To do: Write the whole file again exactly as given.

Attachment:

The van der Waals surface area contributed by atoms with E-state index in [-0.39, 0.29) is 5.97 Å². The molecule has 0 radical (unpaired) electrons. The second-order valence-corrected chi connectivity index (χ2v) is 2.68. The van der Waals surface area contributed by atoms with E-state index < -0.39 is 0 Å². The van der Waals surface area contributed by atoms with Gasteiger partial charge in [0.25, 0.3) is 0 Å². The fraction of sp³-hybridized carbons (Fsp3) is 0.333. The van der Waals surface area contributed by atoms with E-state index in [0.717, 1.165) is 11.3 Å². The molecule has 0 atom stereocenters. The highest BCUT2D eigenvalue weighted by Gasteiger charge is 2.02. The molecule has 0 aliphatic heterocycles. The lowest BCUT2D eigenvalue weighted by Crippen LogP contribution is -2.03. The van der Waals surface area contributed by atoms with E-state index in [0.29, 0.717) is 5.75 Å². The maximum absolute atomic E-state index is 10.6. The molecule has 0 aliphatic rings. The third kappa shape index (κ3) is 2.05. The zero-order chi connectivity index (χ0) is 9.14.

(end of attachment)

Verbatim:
The van der Waals surface area contributed by atoms with E-state index in [-0.39, 0.29) is 5.97 Å². The molecule has 0 radical (unpaired) electrons. The second-order valence-corrected chi connectivity index (χ2v) is 2.68. The van der Waals surface area contributed by atoms with E-state index < -0.39 is 0 Å². The van der Waals surface area contributed by atoms with Gasteiger partial charge in [0.25, 0.3) is 0 Å². The fraction of sp³-hybridized carbons (Fsp3) is 0.333. The van der Waals surface area contributed by atoms with E-state index in [0.717, 1.165) is 11.3 Å². The molecule has 0 atom stereocenters. The highest BCUT2D eigenvalue weighted by Gasteiger charge is 2.02. The molecule has 0 aliphatic heterocycles. The lowest BCUT2D eigenvalue weighted by Crippen LogP contribution is -2.03. The van der Waals surface area contributed by atoms with E-state index in [0.29, 0.717) is 5.75 Å². The maximum absolute atomic E-state index is 10.6. The molecule has 0 aliphatic rings. The third kappa shape index (κ3) is 2.05. The zero-order chi connectivity index (χ0) is 9.14.